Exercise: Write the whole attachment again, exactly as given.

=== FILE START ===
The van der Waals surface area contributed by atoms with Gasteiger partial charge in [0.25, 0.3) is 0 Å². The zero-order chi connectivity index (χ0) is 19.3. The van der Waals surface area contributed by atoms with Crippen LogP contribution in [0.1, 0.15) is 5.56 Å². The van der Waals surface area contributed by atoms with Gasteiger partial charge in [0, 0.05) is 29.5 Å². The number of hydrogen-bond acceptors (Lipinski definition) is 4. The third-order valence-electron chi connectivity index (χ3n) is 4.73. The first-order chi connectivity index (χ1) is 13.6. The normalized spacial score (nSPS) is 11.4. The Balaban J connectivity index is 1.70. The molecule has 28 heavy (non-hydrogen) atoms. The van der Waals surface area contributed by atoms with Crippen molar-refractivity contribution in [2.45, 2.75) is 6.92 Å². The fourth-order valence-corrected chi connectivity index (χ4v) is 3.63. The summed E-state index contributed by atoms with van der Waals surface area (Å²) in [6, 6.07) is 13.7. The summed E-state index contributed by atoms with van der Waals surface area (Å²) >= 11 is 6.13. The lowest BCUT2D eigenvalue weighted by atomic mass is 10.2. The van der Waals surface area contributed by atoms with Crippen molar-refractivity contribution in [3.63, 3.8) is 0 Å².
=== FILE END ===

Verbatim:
The van der Waals surface area contributed by atoms with Gasteiger partial charge in [0.25, 0.3) is 0 Å². The zero-order chi connectivity index (χ0) is 19.3. The van der Waals surface area contributed by atoms with Crippen LogP contribution in [0.1, 0.15) is 5.56 Å². The van der Waals surface area contributed by atoms with Gasteiger partial charge in [0, 0.05) is 29.5 Å². The number of hydrogen-bond acceptors (Lipinski definition) is 4. The third-order valence-electron chi connectivity index (χ3n) is 4.73. The first-order chi connectivity index (χ1) is 13.6. The normalized spacial score (nSPS) is 11.4. The Balaban J connectivity index is 1.70. The molecule has 28 heavy (non-hydrogen) atoms. The van der Waals surface area contributed by atoms with Crippen molar-refractivity contribution in [2.45, 2.75) is 6.92 Å². The fourth-order valence-corrected chi connectivity index (χ4v) is 3.63. The summed E-state index contributed by atoms with van der Waals surface area (Å²) in [6, 6.07) is 13.7. The summed E-state index contributed by atoms with van der Waals surface area (Å²) >= 11 is 6.13. The lowest BCUT2D eigenvalue weighted by atomic mass is 10.2. The van der Waals surface area contributed by atoms with Crippen molar-refractivity contribution in [3.63, 3.8) is 0 Å².